Dwayne Johnson, acutely aware that he is the prime draw and steps up to the plate with ease. However, try as hard as he may he is unable to paper over the superhero movie cliches that the character has to deal with as he fights his own wrath and the aggressive scepticism of the superheroes of the Justice Society deployed who confront him.
The actors who play the JSA members, especially Aldis Hodge and Quintessa Swindell, have their moments. As do Sarah Shahi and Bodhi Sabongui, cast as a mother and son duo. Pierce Brosnan’s Doctor Fate, too, makes his presence felt. But Black Adam is Dwayne Johnson’s film all the way. There is a nary moment that suggests otherwise.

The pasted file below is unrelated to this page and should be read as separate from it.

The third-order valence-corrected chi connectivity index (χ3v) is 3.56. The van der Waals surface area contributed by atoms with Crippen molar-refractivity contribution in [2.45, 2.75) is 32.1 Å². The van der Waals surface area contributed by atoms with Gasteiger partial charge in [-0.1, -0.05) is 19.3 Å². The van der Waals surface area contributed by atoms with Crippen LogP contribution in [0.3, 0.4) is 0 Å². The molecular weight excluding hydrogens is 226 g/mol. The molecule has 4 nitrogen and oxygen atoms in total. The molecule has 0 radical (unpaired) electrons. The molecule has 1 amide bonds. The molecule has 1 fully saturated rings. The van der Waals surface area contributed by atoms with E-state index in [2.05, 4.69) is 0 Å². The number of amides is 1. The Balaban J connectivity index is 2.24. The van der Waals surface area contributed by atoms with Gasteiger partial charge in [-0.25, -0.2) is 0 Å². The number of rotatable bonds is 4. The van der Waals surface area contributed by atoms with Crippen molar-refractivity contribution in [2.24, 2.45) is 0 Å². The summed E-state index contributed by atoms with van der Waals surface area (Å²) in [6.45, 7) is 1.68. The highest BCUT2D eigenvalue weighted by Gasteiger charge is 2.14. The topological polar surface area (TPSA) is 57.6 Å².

The struggle of a tormented but invincible protagonist who walks a thin line between heroism and villainy is the principal conflict point in a spectacular tentpole production that, while it serves up all that it is supposed to, manages to articulate an anti-imperialist stance, advocating the cause of colonised people who have been exploited and robbed over eons of their resources.
But does Black Adam pave the way forward for a new DCEU franchise that seeks to deliver megahits in the years ahead? It looks and feels strong enough as a film that is meant to start a new era. The fate of the movies that lie in the near future will rest squarely on what Warner-DC can bring to the mix. That would have to be significantly more than what Black Adam delivers.